3.Worming and Flea Control: 

We recommend worming your rabbit with a veterinary supplied wormer available from the veterinary practice. This helps protect your rabbit against worms and a parasite called E.cuniculi. It can cause symptoms similar to that of a stroke leading to blindness, kidney failure and death. Not all rabbits that carry E.cuniculi show any signs of illness but they are still capable of infecting other rabbits that live with them either by their urine or passing it from mother to babies. Please ask for more information.
We advise regular treatment for fleas all year round once your rabbit is over 10 weeks of age. This helps  prevent infestations and helps protect against the spread of Myxomatosis. It is easily achieved by using a spot on treatment available from the veterinary practice. These are applied to the back of your rabbit’s neck and will treat any flea infestation for up to one week.

4.Neutering:   

Male and female rabbits can be neutered from four months of age before they become sexually mature. It is important to have your rabbit neutered if you are keeping both male and females together or if there are any behavioural problems such as dominance or aggression. Please see our information sheets on neutering for more information.

5.Dental Care: 

Rabbits teeth grow continuously as much as 10-12cm every year. Rabbits which are not fed a suitable diet are more prone to suffer from dental disease in the form of overgrown teeth, malocclusion (incorrect alignment of teeth) and tongue ulceration. This can be due to a lack of fibre in their diet to gnaw on. Regular dental checks by the veterinary surgeon are essential for early detection of these problems. Your rabbit’s nails can also easily become overgrown and should be closely monitored.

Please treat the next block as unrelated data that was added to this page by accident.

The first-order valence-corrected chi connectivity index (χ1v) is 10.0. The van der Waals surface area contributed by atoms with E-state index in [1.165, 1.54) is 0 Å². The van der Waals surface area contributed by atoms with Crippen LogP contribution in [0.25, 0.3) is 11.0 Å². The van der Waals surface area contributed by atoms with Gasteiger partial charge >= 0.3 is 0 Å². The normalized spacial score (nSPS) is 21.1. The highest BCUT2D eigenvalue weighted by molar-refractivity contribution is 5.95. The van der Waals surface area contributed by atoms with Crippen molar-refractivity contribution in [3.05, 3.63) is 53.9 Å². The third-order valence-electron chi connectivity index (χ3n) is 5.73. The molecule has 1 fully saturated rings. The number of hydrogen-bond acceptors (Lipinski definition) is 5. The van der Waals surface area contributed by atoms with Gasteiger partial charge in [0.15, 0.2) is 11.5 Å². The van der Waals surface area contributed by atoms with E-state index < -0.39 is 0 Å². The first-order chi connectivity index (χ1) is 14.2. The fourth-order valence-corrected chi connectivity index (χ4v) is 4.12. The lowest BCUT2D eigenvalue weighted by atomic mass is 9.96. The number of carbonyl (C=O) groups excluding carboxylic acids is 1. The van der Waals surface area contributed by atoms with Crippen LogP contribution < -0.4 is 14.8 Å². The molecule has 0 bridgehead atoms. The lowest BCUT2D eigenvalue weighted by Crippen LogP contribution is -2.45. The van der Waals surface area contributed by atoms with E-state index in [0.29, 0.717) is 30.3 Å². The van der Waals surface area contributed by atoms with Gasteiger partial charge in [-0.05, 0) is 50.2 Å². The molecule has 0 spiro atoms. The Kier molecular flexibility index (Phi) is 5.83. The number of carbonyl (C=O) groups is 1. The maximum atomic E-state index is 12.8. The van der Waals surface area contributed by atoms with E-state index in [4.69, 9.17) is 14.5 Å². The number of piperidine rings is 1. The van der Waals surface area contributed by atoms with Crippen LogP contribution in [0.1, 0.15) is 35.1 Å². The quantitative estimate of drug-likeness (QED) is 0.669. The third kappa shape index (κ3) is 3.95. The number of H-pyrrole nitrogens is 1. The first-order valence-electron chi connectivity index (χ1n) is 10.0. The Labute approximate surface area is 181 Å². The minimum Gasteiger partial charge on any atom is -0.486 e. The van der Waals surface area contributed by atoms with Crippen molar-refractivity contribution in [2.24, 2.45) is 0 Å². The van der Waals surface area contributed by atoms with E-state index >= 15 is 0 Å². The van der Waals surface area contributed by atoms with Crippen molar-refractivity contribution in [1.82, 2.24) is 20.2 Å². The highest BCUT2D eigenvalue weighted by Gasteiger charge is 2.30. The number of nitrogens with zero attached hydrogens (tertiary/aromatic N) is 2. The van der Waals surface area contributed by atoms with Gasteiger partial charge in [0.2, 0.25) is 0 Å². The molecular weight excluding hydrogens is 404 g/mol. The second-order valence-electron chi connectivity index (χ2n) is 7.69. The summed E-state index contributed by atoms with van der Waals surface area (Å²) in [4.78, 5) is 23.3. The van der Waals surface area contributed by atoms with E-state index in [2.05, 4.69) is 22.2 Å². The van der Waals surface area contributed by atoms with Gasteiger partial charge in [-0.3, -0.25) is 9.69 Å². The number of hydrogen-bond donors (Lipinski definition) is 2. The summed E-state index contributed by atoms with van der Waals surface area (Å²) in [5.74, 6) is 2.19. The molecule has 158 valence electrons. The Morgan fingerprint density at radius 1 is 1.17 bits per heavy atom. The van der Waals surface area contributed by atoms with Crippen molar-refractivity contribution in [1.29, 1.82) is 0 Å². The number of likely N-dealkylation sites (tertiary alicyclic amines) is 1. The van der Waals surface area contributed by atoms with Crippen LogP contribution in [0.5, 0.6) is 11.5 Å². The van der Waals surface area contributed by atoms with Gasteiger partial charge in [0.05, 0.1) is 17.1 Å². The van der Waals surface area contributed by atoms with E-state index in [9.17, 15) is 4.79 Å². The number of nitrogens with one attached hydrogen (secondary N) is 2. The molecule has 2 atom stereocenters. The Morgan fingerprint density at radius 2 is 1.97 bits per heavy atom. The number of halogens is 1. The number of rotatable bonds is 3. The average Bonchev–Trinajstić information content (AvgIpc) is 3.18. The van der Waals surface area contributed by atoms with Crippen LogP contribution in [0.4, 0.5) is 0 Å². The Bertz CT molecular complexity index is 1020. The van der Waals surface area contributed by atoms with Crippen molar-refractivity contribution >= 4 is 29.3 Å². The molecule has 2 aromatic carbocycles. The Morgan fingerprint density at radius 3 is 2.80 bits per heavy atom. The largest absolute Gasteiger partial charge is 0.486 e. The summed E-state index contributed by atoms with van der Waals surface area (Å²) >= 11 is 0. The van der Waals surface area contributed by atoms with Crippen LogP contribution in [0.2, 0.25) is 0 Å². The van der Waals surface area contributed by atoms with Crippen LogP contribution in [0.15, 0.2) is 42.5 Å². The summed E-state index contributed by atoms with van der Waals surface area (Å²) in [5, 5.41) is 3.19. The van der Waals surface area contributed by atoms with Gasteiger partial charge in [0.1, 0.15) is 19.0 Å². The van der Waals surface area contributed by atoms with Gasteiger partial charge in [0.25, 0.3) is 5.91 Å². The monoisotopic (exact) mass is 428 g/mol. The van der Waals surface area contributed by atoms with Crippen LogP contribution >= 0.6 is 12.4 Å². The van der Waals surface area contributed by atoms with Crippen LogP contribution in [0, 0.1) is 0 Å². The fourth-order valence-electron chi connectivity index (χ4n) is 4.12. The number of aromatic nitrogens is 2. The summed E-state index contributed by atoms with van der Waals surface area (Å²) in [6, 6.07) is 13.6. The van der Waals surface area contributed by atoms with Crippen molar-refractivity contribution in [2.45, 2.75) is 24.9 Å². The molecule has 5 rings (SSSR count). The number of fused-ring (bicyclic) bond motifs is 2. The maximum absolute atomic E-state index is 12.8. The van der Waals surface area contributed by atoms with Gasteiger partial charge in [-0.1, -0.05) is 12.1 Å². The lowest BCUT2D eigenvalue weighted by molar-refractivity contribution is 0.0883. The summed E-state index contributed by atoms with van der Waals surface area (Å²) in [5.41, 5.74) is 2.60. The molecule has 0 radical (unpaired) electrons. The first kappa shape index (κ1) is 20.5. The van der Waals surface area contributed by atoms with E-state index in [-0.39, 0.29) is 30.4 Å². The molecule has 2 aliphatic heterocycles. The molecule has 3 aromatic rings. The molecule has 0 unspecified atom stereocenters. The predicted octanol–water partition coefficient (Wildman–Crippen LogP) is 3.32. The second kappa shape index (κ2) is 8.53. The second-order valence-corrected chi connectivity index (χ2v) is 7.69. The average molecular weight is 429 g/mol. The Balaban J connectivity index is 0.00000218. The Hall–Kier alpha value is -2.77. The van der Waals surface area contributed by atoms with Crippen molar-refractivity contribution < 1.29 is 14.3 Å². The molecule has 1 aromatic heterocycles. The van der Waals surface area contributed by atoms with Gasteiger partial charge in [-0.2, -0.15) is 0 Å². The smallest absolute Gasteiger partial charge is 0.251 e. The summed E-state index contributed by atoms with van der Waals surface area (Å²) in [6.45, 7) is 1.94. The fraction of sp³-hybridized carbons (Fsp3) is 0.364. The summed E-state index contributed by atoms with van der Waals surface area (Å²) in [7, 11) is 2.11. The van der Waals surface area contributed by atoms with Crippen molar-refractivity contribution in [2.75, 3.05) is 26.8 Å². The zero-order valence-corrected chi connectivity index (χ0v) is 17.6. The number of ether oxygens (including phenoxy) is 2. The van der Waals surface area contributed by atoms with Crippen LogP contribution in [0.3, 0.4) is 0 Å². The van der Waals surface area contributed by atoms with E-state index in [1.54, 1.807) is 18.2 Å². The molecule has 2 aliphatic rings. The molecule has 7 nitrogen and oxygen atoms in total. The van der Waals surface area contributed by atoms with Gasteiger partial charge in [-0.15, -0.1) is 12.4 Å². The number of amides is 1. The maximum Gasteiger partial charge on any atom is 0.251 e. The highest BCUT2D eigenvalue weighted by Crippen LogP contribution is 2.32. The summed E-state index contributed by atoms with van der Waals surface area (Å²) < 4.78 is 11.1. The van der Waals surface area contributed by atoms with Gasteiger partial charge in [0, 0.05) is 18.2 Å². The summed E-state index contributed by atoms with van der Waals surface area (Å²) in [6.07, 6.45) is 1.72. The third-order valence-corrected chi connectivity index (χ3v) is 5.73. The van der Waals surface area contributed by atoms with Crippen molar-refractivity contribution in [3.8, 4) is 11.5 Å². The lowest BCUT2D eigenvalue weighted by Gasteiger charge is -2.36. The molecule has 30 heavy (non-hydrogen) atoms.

6.Flystrike: 

During the summer months your rabbit is at an increased risk of having Flystrike. This is caused by flies which lay their eggs on your rabbit usually in the hindquarters area. These eggs then hatch into maggots in as little as 12 hours burrowing into your rabbit’s skin and eating it away. The fly season generally runs from April to October so your rabbit could potentially be at risk most of the year. High risk rabbits are those that suffer from obesity, dental disease, diarrhoea, arthritis and those kept in dirty hutches that attract flies. It is always important to check your rabbit daily but during the summer they should be checked at least twice a day. If Flystrike is not treated early enough it can be fatal. Your rabbit can be protected from Flystrike for up to 10 weeks by applying a product available from the veterinary practice. We will be happy to advise you on the suitable treatment.

7.Pet Healthcare Plan:

Cinque Ports Vets Pet Healthcare Plan enables you to pay monthly for your preventative veterinary treatments and medication. We all want to use the best products available for our pets and at Cinque Ports Vets we want to make preventative healthcare easy and affordable to help give you and your pets the best care possible. You also receive an overall saving on your pets vaccinations, health check, worming and flea treatment as well as many other discounts as a reward for joining our scheme. The plan is available for dogs, cats and rabbits from any age and the monthly payment plan will be dependent on the bodyweight of your pet. Please see Pet Healthcare Plan or contact us for more information. Please be aware this is not an insurance policy but a preventative healthcare plan to help spread the cost of routine treatments which insurance does not cover.